Negotiations have begun between the two parties though – yesterday – on the budget. The room for manoeuvre is slim enough, though – not because the budget is not expansionary (it is) but because much of the available increase in spending has already been committed, in capital spending pledges, in the costs of demographic changes, in public sector pay rises.

“We did that eyes open,” Varadkar says, “knowing full well that budgets would be less dramatic than they had been in previous years. But I think it’s what you actually need.

“We have limited room for manoeuvre and for big announcements on budget day – roughly €800 million, and the vast majority of that will be taken up by the welfare package and the tax package.

“But I really think that’s the way we need to go into the future – these massive, dramatic budgets where there are big announcements on budget day . . . is not actually the way to solve the problems that we have in health and housing. Actually what we need is long-term planning and consistent investment.”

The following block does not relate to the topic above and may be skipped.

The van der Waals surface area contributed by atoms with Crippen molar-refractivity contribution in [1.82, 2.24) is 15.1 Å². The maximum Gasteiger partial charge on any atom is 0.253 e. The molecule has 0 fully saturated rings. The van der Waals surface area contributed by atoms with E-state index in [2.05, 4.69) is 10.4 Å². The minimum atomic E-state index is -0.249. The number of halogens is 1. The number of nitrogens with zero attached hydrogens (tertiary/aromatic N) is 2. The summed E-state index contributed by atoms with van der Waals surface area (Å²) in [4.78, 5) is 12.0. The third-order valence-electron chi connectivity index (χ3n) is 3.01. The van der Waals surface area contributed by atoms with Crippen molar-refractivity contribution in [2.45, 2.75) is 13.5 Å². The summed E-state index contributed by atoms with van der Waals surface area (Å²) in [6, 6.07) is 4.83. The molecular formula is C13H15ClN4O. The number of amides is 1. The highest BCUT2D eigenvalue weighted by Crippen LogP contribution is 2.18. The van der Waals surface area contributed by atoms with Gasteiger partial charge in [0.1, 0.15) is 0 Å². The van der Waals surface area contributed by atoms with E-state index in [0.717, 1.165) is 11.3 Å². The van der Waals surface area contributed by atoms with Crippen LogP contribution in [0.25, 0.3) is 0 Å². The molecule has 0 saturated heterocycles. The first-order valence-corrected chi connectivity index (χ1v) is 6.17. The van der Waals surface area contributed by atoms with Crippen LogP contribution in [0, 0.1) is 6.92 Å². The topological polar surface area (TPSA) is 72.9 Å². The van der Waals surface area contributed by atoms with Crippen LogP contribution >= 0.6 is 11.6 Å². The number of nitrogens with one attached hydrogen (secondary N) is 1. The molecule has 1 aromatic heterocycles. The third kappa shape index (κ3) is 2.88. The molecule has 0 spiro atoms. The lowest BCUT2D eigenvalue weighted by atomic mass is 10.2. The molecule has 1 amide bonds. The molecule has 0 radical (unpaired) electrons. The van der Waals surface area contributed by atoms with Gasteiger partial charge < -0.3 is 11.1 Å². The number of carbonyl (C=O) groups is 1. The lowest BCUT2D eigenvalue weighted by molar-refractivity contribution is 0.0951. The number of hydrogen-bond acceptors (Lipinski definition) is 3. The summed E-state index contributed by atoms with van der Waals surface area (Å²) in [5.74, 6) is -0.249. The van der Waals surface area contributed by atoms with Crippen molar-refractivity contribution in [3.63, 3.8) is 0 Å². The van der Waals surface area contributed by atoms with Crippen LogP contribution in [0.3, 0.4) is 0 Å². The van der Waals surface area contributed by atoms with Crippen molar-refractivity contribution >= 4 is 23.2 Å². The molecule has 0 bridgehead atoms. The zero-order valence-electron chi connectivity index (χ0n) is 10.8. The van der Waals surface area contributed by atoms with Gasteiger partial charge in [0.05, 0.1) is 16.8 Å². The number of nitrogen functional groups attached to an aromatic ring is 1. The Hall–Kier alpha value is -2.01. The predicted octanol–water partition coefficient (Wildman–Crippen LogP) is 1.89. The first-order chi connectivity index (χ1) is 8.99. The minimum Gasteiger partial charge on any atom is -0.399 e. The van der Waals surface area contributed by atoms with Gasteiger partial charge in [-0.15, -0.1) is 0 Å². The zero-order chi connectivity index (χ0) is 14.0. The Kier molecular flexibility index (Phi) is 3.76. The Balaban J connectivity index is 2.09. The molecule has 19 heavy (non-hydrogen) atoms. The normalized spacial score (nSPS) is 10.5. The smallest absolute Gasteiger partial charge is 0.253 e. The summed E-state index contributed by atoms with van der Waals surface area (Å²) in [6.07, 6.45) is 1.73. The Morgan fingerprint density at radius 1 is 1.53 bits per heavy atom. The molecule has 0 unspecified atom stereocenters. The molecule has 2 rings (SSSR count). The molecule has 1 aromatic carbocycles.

Housing, the single greatest area of political attack on the Government, will be a particular focus. But against the political need for “something to be done” is Varadkar’s belief that there “aren’t any overnight solutions”.

The long-term planning and incremental progress that he lauds has an uncomfortable corollary for politicians: problems will be fixed slowly. And with the numbers of people in emergency accommodation heading inexorably for 10,000 the demand for solutions is going to get louder. But Varadkar is keen to come to the defence of his Minister for Housing – and key political ally – Eoghan Murphy.

Ultimately the responsibility for providing social housing actually lies with local authorities – that’s why we call them council houses

People focusing on Murphy personally “on how he looks or how he speaks or what he wears . . . are really not people who care about people who are homeless or care about housing. They are just people who are trying to score political points or gain political advantage,” Varadkar says.

Rather than focusing on the person of the Minister, he says, they should look at the “role of local authorities”.